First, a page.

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April 2014 - New Employee Profiles

April 1, 2014

Jonathan Rood, NERSC Advanced Technologies Group

Jonathan Rood

As the new computer science postdoctoral fellow in NERSC’s Advanced Technologies Group, Jonathan Rood will be researching sequence alignment algorithms used in bioinformatics in an attempt to increase their performance using many-core computer architectures.  

Before coming to NERSC, Rood was an associate research mathematician at Tech-X Corporation where he worked to increase the performance of NASA software using GPUs (Graphics Processing Units). The software is being used to analyze data from an instrument on the SAGE III mission, which provides accurate, long-term measurements of ozone, aerosols, water vapors and other key parameters of Earth’s atmosphere. These observations are crucial for understanding how natural processes and human activates influence Earth’s climate.

“I became interested in computers like many others, during high school. I began writing programs on my calculator that would solve my physics problems for me. My interest in high performance computing came from a parallel programming class I had in college where I wrote a program that utilized multiple computers to sort numbers,” says Rood. “Parallel programming felt very complicated at the time (and much more so now), but it was very satisfying to see the lights on the network hub the machines were connected to do a little dance in the way that I expected them to communicate with each other at each step of the sort.”

Born and raised in Sioux Falls, South Dakota, Rood received a Bachelors Degree in Computer Science Dakota State University in 2001 and a Masters Degree in Computer Science at University of South Dakota in 2006. While pursuing his Masters, Rood spent five months as an aide in Argonne National Laboratory’s Math and Computer Science Division where he began an effort to increase the performance of a program that simulated ancient Mesopotamian society.

He then went to South Dakota State University to pursue a doctorate in computational science. For his PhD work, Rood employed a computational fluid dynamics model to simulate acoustic waves of thunder on an adaptive mesh. In his spare time, Rood likes to ride his motorcycle, go skateboarding, cycling and explore the Bay Area landscape. He also enjoys photography and stand-up comedy.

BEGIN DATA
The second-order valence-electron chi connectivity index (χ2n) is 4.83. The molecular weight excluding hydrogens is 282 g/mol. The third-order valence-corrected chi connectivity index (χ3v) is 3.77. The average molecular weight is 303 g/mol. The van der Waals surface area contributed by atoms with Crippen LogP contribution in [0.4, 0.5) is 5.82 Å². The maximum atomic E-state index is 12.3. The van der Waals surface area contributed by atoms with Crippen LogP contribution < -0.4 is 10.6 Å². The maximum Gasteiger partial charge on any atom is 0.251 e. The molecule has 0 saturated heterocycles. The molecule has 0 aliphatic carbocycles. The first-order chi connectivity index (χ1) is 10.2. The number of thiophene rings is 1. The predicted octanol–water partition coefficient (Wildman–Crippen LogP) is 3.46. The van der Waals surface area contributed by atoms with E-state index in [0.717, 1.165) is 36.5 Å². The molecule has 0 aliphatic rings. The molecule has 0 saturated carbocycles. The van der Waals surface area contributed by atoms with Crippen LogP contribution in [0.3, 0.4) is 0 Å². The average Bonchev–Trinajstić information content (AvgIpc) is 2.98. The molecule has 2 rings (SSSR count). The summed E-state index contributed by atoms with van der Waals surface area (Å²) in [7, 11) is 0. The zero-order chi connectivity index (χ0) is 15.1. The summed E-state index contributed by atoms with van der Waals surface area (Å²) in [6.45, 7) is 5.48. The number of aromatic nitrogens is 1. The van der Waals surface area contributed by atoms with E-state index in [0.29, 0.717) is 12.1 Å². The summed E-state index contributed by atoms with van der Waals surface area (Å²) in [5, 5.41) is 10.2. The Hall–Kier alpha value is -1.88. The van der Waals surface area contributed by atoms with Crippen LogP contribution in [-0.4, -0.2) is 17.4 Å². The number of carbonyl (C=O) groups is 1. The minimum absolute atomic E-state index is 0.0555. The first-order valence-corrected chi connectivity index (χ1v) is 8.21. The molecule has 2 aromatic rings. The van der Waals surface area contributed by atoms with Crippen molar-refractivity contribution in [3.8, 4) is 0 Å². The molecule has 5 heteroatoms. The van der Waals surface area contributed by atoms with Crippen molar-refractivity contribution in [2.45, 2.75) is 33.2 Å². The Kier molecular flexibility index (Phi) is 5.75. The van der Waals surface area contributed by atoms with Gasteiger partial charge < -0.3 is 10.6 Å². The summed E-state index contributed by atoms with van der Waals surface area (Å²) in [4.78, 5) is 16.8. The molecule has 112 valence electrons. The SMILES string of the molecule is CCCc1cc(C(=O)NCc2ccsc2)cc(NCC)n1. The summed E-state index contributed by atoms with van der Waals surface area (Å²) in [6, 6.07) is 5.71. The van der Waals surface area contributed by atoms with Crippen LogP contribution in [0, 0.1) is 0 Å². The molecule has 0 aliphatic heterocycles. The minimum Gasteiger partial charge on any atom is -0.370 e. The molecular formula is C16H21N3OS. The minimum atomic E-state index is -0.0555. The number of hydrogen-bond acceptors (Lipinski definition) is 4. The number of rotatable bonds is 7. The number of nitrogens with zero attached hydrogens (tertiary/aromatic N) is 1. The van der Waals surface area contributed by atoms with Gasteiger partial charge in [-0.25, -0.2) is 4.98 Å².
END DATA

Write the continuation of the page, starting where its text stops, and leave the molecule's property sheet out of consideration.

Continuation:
Cristina Poindexter, CRD Advanced Computing for Sciences

Cristina Poindexter

As an Ameriflux Carbon Flux Data Processing Postdoctoral Fellow in Berkeley Lab’s Advanced Computing for Sciences Department, Cristina Poindexter will help identify and apply error correction techniques for the AmeriFlux Network—a network of scientists and towers in the western hemisphere that measure ecosystem carbon dioxide, water, and energy fluxes. She will also analyze cross-site comparability and generate new data products for the network.

Before joining Berkeley Lab staff, Poindexter worked with carbon dioxide and methane flux data from a restored wetland in the Sacramento-San Joaquin Delta while pursuing her doctorate in environmental engineering at the University of California, Berkeley. For several years before graduate school, Poindexter worked as a water resources engineer and helped manage data from a network of stream flow measurement sites. 

“During my dissertation work in the Sacramento-San Joaquin Delta, I gained experience analyzing carbon flux data on its own and in concert with other environmental and meteorological data.  I also came to appreciate the many advantages of the eddy covariance technique for flux measurement,” says Poindexter.